A new analysis of award travel costs among U.S. airlines that base their loyalty programs on dollars spent shows some big changes in the past few years – with good news for Delta’s flyers and bad news for United’s.
The study by IdeaWorks Company and CarTrawler looked at how average reward travel prices paid in points/miles changed from 2013 to 2017. It found that the average reward price for a domestic roundtrip on Delta fell by 19.1 percent, from 28,964 miles to 23,443 — the result of “a genuine effort” by Delta to reduce award prices, IdeaWorks said. On United, however, the average price jumped by 28.7 percent, from 26,357 to 33,929.
The proportion of United domestic award flight queries priced at 25,000 miles or less dropped from 83 percent four years ago to 43 percent this year, the study found.
The price of American Airlines’ domestic award tickets fell by just 2.3 percent over the four-year period, from 31,071 miles to 30,357.
But reward travel prices on the Big Three were far higher than on the airlines that ranked first and second on the cost chart: The cost of a JetBlue flight inched up half a percent, from 15,774 TrueBlue points in 2014 to 15,849 this year. And for first-place Southwest, the price fell by less than a point, from 9,353 to 9,300 Rapid Rewards points.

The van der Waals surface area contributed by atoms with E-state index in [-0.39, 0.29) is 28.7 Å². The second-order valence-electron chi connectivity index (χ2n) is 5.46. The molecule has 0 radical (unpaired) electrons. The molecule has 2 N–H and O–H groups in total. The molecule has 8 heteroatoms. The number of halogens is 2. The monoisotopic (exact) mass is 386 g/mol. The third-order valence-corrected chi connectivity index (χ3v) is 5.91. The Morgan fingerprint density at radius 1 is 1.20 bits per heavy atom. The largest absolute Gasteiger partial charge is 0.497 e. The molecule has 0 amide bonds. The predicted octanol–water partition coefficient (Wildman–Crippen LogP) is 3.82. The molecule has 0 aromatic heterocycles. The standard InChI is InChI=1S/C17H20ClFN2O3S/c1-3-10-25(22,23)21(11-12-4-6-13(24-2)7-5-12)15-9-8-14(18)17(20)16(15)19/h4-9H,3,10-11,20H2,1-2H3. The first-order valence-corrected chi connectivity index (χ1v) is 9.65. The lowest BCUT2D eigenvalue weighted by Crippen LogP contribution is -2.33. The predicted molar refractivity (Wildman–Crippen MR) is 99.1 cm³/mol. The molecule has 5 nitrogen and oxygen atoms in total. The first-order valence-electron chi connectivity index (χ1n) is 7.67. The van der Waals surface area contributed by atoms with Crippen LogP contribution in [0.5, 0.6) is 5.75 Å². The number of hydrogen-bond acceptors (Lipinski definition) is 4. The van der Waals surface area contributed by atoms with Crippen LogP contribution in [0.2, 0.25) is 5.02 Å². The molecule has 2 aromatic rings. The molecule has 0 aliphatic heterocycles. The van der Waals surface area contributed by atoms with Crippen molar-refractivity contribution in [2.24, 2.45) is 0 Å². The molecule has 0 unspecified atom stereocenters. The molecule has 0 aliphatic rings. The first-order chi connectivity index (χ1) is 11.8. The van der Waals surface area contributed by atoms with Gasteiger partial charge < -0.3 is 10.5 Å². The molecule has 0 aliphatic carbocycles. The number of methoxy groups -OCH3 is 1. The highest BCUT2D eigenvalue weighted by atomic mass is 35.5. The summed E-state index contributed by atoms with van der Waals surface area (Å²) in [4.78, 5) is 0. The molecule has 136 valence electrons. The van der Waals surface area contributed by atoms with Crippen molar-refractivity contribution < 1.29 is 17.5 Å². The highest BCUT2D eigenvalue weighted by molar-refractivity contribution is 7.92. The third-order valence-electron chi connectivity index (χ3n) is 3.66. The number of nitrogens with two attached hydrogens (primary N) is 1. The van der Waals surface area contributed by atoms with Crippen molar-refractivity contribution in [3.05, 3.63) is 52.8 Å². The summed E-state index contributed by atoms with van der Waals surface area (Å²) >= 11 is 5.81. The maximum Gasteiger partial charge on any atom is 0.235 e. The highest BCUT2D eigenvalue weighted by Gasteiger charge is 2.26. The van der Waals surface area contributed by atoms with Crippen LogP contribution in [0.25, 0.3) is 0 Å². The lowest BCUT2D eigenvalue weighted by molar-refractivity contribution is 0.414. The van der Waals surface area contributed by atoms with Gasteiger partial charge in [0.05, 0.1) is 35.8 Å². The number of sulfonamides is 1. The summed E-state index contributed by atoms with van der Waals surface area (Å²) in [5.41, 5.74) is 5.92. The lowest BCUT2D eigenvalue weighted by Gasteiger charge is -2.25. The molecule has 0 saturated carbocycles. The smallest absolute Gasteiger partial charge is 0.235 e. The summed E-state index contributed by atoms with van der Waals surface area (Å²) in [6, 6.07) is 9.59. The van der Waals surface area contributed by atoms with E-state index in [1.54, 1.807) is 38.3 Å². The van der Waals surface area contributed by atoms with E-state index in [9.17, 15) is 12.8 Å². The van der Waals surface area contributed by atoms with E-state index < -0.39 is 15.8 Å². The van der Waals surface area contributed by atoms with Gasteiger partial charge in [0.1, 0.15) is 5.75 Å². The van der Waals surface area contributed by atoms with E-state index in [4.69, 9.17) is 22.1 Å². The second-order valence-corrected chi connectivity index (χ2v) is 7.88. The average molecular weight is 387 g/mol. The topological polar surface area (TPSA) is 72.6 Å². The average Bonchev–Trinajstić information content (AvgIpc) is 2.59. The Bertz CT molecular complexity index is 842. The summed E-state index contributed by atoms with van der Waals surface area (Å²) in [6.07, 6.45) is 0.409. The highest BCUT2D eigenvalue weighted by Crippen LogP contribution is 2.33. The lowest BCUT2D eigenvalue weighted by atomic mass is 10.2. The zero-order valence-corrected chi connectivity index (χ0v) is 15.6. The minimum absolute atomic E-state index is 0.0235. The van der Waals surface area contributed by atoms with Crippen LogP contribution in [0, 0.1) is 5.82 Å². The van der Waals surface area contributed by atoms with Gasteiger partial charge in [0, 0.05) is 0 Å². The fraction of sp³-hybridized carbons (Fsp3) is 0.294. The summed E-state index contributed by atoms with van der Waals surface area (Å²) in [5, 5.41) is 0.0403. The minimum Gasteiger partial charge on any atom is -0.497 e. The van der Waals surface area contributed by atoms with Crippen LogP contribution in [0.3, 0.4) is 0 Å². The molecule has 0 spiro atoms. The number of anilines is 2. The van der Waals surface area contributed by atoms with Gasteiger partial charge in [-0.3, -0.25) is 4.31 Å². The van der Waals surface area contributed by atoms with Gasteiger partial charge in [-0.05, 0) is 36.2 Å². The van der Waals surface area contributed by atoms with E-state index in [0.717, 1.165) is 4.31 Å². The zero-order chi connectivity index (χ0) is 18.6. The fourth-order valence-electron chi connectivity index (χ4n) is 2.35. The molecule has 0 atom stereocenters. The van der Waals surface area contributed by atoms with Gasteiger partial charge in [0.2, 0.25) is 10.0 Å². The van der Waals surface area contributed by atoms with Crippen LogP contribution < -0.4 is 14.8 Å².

Why the big difference? “The pay-with-points method (JetBlue and Southwest) links reward prices to prevailing air fares,” IdeaWorks said. “Program members can seek out low reward prices on flights that have lower fares. Reward prices adjust to demand in the same way fares have since supersaver rates were introduced decades ago. The mileage-based method is far less precise and typically ranges from 25,000 to 50,000 miles for a roundtrip domestic US reward.” However, it added that the Big Three are now “embracing more graduated pricing methods which removes the predictability of the traditional 25,000-mile and 50,000-mile classic reward option.”
Besides costing the customer less for award flights, Southwest and JetBlue are also more generous for non-elite economy flyers, IdeaWorks noted, both providing six program points per dollar spent, vs. five miles per dollar for the Big Three.
The above analysis changes considerably for elite-level frequent flyers, the company said, because they accrue points/miles at a higher level. Thus “ultra-frequent travelers may realize better reward value” from United, Delta and American.
Alaska was not included in the study because it still bases its loyalty program on the traditional miles-flown method. IdeaWorks noted that the average price paid for reward travel on Alaska this year was 18,500 miles, which would have placed it third, after Southwest and JetBlue.
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